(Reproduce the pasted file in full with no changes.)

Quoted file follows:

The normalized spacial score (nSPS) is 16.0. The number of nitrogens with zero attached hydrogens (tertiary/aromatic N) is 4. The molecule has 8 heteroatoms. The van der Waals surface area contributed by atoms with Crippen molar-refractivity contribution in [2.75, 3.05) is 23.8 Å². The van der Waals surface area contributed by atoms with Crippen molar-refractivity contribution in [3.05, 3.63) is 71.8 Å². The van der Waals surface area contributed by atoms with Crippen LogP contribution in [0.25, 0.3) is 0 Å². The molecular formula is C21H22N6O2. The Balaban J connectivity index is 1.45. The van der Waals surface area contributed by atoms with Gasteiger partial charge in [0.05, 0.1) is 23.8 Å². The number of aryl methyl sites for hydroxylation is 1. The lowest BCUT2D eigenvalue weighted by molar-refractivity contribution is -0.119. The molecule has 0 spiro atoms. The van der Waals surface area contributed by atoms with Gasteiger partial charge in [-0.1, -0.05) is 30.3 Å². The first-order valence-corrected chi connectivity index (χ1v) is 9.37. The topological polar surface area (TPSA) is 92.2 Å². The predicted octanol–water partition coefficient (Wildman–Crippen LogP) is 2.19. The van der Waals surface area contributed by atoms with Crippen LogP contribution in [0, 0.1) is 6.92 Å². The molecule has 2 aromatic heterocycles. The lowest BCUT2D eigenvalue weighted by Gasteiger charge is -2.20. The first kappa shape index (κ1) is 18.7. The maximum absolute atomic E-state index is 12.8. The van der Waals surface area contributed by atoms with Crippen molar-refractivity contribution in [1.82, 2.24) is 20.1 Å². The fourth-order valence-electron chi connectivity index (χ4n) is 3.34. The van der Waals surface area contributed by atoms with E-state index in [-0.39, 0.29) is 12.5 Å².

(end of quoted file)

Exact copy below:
The normalized spacial score (nSPS) is 16.0. The number of nitrogens with zero attached hydrogens (tertiary/aromatic N) is 4. The molecule has 8 heteroatoms. The van der Waals surface area contributed by atoms with Crippen molar-refractivity contribution in [2.75, 3.05) is 23.8 Å². The van der Waals surface area contributed by atoms with Crippen molar-refractivity contribution in [3.05, 3.63) is 71.8 Å². The van der Waals surface area contributed by atoms with Crippen LogP contribution in [0.25, 0.3) is 0 Å². The molecular formula is C21H22N6O2. The Balaban J connectivity index is 1.45. The van der Waals surface area contributed by atoms with Gasteiger partial charge in [0.05, 0.1) is 23.8 Å². The number of aryl methyl sites for hydroxylation is 1. The lowest BCUT2D eigenvalue weighted by molar-refractivity contribution is -0.119. The molecule has 0 spiro atoms. The van der Waals surface area contributed by atoms with Gasteiger partial charge in [-0.1, -0.05) is 30.3 Å². The first-order valence-corrected chi connectivity index (χ1v) is 9.37. The topological polar surface area (TPSA) is 92.2 Å². The predicted octanol–water partition coefficient (Wildman–Crippen LogP) is 2.19. The van der Waals surface area contributed by atoms with Crippen LogP contribution in [0, 0.1) is 6.92 Å². The molecule has 2 aromatic heterocycles. The lowest BCUT2D eigenvalue weighted by Gasteiger charge is -2.20. The first kappa shape index (κ1) is 18.7. The maximum absolute atomic E-state index is 12.8. The van der Waals surface area contributed by atoms with Crippen molar-refractivity contribution in [1.82, 2.24) is 20.1 Å². The fourth-order valence-electron chi connectivity index (χ4n) is 3.34. The van der Waals surface area contributed by atoms with E-state index in [-0.39, 0.29) is 12.5 Å².